When Army Corps of Engineers representatives recently set out to educate people across South Carolina about what the agency does, they heard a familiar refrain: Oh, yeah, I know you. Your permit is the reason it took me so long to get a dock.
Even its logo, a white castle set against a red background, bears some mystery. The document explaining the emblem burned in a pre-Civil War fire at the U.S. Military Academy at West Point, N.Y.
Best-known for its regulatory function, the agency also carries out a military mission and takes on a variety of projects around the state, including close interaction with real estate developers and harbor deepening.
More than 200 people work for the Corps of Engineers in South Carolina with operations spanning three construction offices, two regulatory outposts and a headquarters across the street from The Citadel's Johnson Hagood Stadium.
Recession aside, in the past two years, the agency grew by more than 40 percent, adding 60 new employees to accommodate an increasing workload.
The Army Corps' name winds up in the news most often because of its role in maintaining and deepening Charleston Harbor. It requests dredge money from the federal government, something that becomes more and more important as the Panama Canal's 2014 reopening approaches.
With an expanded canal will come larger ships that need a deeper draft to call without sucking mud into their engines as they float just feet above the channel bottom.
Port proponents often boast about Charleston's 45-foot "naturally deep harbor" at low tide, but as retired Army Corps project manager Joe Wilson once explained, "That's a misnomer. There is no natural depth. If we quit dredging, it would probably be the low 20s."
The Corps of Engineers spends $10 million to $15 million each year maintaining the depth with a full-time, 12-person team of engineers, technicians and survey personnel. It undertook a $90,000 federally funded study to consider future deepening and recently announced plans to proceed with the next step: a five- to seven-year feasibility study.
This next phase will determine the best depth, from an economic standpoint, for Charleston Harbor to serve the next generation of megaships calling the port.
As it stands now, the Army Corps removes 2 million to 3 million cubic yards of material every year. One million cubic yards would fill a football field and stack 39 stories high, according to Wilson.
Dredging runs in cycles, with windows set aside for natural events such as turtle nesting. Even without an active deepening project, the Corps keeps two survey boats in the harbor two or three days out of every week, running sonar to produce images of the channel bottom.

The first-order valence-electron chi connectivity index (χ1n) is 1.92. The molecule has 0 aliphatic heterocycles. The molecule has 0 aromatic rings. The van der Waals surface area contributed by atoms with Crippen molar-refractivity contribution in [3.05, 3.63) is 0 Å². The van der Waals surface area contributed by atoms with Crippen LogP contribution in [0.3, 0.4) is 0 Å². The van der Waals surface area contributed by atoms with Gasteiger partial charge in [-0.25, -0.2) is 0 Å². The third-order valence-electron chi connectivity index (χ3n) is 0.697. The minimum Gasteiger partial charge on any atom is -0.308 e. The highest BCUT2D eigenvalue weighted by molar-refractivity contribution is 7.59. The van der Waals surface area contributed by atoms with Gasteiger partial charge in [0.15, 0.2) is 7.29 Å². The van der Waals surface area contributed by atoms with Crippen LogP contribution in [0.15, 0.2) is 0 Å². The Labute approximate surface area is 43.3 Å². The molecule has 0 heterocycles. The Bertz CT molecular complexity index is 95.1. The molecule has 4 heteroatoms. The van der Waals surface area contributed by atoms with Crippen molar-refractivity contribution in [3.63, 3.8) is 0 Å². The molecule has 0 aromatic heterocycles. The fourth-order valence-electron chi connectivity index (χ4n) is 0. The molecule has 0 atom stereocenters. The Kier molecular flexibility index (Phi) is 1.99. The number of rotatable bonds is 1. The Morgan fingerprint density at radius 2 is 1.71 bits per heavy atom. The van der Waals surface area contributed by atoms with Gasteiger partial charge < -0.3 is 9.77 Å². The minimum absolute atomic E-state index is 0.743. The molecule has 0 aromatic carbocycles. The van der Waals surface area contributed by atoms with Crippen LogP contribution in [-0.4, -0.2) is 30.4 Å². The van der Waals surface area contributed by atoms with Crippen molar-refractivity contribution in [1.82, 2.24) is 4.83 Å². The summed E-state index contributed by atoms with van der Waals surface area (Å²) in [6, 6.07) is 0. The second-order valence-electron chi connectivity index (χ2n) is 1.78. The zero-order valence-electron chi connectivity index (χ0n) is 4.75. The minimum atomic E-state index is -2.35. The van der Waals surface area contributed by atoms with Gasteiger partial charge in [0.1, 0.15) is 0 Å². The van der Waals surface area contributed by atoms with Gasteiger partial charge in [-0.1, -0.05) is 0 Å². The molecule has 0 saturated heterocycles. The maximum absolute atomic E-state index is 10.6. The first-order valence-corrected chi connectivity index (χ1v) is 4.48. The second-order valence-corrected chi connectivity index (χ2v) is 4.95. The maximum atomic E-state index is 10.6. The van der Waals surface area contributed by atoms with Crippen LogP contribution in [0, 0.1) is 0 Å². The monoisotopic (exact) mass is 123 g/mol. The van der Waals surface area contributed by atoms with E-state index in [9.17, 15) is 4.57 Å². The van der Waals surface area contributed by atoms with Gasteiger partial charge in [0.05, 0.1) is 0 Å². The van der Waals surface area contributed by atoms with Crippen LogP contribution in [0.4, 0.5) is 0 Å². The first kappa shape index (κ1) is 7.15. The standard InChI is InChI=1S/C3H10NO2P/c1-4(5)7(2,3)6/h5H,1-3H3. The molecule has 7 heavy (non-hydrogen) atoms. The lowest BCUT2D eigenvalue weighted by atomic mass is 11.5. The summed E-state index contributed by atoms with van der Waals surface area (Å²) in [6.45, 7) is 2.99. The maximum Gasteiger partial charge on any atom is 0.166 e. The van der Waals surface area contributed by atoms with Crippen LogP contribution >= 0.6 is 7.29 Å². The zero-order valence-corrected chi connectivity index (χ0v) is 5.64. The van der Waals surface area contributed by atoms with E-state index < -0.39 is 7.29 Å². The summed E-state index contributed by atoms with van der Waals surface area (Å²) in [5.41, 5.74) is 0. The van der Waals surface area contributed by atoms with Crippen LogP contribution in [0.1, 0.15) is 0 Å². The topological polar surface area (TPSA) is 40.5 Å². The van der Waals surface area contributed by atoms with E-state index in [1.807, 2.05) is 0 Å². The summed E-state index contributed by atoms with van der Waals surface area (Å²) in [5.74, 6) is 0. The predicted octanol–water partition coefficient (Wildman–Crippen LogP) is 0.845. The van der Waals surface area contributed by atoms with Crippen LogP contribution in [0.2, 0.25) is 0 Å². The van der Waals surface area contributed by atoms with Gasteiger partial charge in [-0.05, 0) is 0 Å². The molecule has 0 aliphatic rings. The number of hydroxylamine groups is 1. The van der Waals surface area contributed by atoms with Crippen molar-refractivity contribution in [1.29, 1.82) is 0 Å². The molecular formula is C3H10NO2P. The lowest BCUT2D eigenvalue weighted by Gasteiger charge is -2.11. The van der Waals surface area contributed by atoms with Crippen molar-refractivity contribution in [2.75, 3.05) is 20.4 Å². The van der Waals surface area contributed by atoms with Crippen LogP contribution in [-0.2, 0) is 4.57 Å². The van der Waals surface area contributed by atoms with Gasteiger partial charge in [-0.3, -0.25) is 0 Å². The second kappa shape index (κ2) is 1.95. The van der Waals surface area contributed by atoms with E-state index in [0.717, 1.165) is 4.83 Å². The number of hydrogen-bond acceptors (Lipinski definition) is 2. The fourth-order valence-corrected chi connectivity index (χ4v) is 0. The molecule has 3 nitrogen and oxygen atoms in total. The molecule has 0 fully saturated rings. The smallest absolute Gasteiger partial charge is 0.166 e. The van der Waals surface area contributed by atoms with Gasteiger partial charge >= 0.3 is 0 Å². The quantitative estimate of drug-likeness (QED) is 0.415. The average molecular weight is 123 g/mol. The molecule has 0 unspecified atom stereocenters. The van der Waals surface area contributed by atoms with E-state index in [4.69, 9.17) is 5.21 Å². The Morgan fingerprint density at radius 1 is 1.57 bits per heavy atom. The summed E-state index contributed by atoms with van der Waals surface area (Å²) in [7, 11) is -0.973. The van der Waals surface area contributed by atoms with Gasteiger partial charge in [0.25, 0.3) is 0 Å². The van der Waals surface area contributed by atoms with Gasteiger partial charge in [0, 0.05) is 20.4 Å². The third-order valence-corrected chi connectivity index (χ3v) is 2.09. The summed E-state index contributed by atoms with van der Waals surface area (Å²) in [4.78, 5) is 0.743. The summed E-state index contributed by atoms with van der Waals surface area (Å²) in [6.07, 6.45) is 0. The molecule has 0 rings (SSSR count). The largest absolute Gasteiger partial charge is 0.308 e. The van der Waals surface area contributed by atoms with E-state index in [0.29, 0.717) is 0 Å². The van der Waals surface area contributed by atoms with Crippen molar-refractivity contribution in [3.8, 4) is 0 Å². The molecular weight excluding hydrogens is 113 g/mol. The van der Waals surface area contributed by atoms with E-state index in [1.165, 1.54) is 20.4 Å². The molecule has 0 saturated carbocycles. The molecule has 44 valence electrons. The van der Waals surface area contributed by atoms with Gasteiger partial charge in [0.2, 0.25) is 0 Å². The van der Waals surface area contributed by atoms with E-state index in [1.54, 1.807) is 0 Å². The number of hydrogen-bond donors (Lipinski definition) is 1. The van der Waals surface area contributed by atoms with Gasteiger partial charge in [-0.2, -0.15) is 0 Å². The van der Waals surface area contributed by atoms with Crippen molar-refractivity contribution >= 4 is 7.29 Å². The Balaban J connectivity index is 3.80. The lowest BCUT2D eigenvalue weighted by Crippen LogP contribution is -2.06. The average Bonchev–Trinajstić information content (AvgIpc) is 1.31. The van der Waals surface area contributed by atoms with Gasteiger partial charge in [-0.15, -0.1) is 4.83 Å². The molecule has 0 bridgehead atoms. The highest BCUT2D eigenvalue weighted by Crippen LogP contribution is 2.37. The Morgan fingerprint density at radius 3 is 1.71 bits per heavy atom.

David Warren, Wilson's replacement, says those images ensure the channel remains clear for shipping traffic and that contracted dredge work finishes as planned.
In asking for federal dredge money, the Corps faces steep competition. Major operations across the country, including larger ports in Los Angeles and New York/New Jersey, all hold out their hands out for a piece of the same limited pie. That's what make dredge projects such as the Port of Georgetown, re-emerging as a noncontainerized cargo operation, tough to sell.
As deputy district engineer Bill Stein explains it, "The benefit of us spending $5 million to dredge to save $100 million in shipping (in Charleston) makes sense. But spending $5 million to dredge Georgetown if get five ships during the year -- it's not going to cut it."
The fact that many members of the public identify the Corps with dock permits arises from the agency's long-standing role in wetlands protection and restoration.
It cleared channels in Pocotaligo Swamp between Sumter and Manning, draining water from 5,800 flooded acres and restoring the natural habitat. And it built a steel sheet pile ring wall to protect the foundation of the Morris Island Lighthouse off Folly Beach.
The agency's lesser-known projects include design and construction for other federal agencies. Corps employees perform no construction and only 20 percent of design themselves, so they hire private contractors within the community.
The local office oversaw construction of a new mental health building at the Veterans Affairs Hospital on Bee Street, for instance. It transformed the basic-training barracks and classrooms at Columbia's Fort Jackson, effectively taking them away from a World War II appearance. And it maintains and repairs warehouse sites across the country and abroad for the Defense Logistics Agency, which supplies nearly everything to troops overseas from food to fuel, uniforms and medical supplies.
These contracts explain the Corps' recent expansion.
"We needed people because, basically, we were a civil-works mission and regulatory" agency until recent years, Stein said. "We didn't have people with skill sets."
Lucky for the Corps, qualified people lived right here in town. In 2008, the Naval Facilities Engineering Command relocated from North Charleston to Jacksonville, Fla.
Stein said the Corps would ask, "Who's the best architect?" and hire that person. At last count, his agency had hired 29 people with at least 20 years of experience from the Navy operation.
Stein said Corps officials try to visit at least 10 county and city governments per year to educate them on federal programs and the services available, to let them know the breadth of their work beyond permitting docks.
Reach Allyson Bird at 937-5594 or email@example.com.